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What Events Happened in 1935
- The Boulder (Hoover) Dam is completed.
1. The Reclamation Act is signed by President Theodore Roosevelt in 1902, it allows engineers to research how to control and use the Colorado River.
2. In 1920, the US Congress passed the Kinkaid Act, which asked for the Secretary of the Interior to look into the problems of the Imperial Valley.
3. The Fall-Davis report is given to the US Congress and it recommends building a dam on the Colorado river near Boulder Canyon in 1922.
4. The Boulder Canyon Project Act is passed by Congress and signed by President Calvin Coolidge in December of 1928.
5. Herbert Hoover takes over negotiations about the proposed dam and it moves forward when an agreement is reached between the seven basin states in 1929.
6. In 1931 bids for construction of the dam are placed and Six Companies are awarded the contract of $48,890,995.
7. Construction begins in 1932 when the Colorado River is diverted around the construction site.
8. On June 6th, 1933, the first concrete is poured for the construction of the Hoover Dam.
9. On May 29th, 1935, the last concrete is poured at the Hoover Dam.
10. The Boulder (Hoover) Dam is dedicated on September 30th of 1935.
11. By 1947, the Boulder Dam is officially named the Hoover Dam.
- The Emergency Relief Appropriation Act on April 8th creates The WPA or Works Progress Administration to create millions of jobs
1. The Emergency Relief Appropriation Act of 1935 created the Works Progress Administration, one of the most well-known programs to come out of FDR's New Deal.
2. The WPA was a work-relief program that employed people to build airports, roads, bridges, public buildings and public parks.
3. It was renamed the Works Projects Administration in 1939 and was decreased in size.
4. In 1943 the public program was ended because of WWII and a worker shortage.
5. Overall, it had offered employment to nearly 9 million people during its run and spent over eleven billion dollars.
6. The WPA employed both men and women and it also contributed to the arts in the USA by employing artists to create sculptures and mosaics that would decorate parks and public buildings.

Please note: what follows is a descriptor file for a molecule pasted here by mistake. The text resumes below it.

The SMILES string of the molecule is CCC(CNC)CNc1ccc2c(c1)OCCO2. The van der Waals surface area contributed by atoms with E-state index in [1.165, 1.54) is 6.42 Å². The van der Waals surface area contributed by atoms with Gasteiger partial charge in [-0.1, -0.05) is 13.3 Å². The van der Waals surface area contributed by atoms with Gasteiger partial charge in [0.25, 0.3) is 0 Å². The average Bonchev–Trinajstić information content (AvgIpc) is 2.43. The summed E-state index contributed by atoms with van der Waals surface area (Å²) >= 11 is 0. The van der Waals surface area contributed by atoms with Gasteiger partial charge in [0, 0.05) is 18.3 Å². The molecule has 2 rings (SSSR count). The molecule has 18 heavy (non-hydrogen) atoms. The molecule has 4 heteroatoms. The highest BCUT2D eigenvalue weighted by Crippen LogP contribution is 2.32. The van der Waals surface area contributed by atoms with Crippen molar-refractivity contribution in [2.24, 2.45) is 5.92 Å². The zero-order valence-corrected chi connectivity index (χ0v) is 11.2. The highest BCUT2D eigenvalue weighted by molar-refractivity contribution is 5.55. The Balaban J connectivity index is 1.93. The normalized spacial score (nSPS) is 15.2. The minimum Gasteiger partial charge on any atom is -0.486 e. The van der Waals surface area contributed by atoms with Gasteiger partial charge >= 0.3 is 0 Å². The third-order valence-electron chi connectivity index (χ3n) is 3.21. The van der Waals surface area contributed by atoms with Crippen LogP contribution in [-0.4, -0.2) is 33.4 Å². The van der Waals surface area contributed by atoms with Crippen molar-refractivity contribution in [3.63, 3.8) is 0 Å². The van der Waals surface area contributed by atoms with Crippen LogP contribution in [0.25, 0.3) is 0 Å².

- President Roosevelt signs the US Social Security Act on October 22nd Providing Unemployment compensation and pensions for the elderly.
1. Several states begin enacting old-age pension laws and unemployment insurance throughout the early 1930s in the wake of the Great Depression.
2. The American Association for Old-Age Security becomes the American Association for Social Security in 1933, marking one of the first meaningful uses of the term "Social Security" in the United States.
3. The Committee on Economic Security is created by President Roosevelt in June of 1934. The committee was created with the intention of studying economic security problems and recommending legislation regarding those problems. The creation of this committee was FDR's Executive Order Number 6757.
4. The Committee meets for the first time in August and the National Conference on Economic Security meets in November of 1934. The conference allows the public to discuss issues and needs. The Committee on Economic Security releases its report in January of 1935.
5. The Economic Security Bill is then introduced to the US Congress on January 17th of 1935. The Committee on Economic Security had recommended a Federal old-age insurance, unemployment insurance through the States, public health programs for women and children, and other general social welfare ideas.
6. The name of the Economic Security Bill was changed to the Social Security Bill in March and it was then re-introduced to the US House of Representatives in April, replacing the former bill.
7. On April 15th, 1935, the Social Security Act was passed in the House of Representatives. It was then passed by the US Senate on June 19th of 1935. It was signed by President Roosevelt on August 14th, 1935, becoming law.
8. Authority was given to create and assign Social Security numbers after the Department of the Treasury approved the decision in November of 1936.
9. The first taxes to contribute to Social Security were collected in 1937, the same year that the first one-time payments were made.
10. Originally, the Social Security program was meant to help with state welfare programs and a Federal old-age pension plan. The program has changed and varied throughout the years. It wasn't until 1994 that the Social Security Administration became and independent agency.
- The Great Plains are struck by one of the worst Dust Storms in U.S. history during April.
On April 14th of 1935 the Great Plains were struck by one of the worst dust storms in United States history. The storm would come to be known as “Black Sunday” as it passed across the region, further devastating farms and infrastructure already ravaged by the Dust Bowl. The day started calmly and the weather seemed clear and many local people spent the day outside and welcomed the day as a break from the constant dust storms of the previous month but by the afternoon the weather quickly changed and a massive black cloud swiftly made its way into the region. The storm caught many people off guard and they had to race against the storm to find shelter.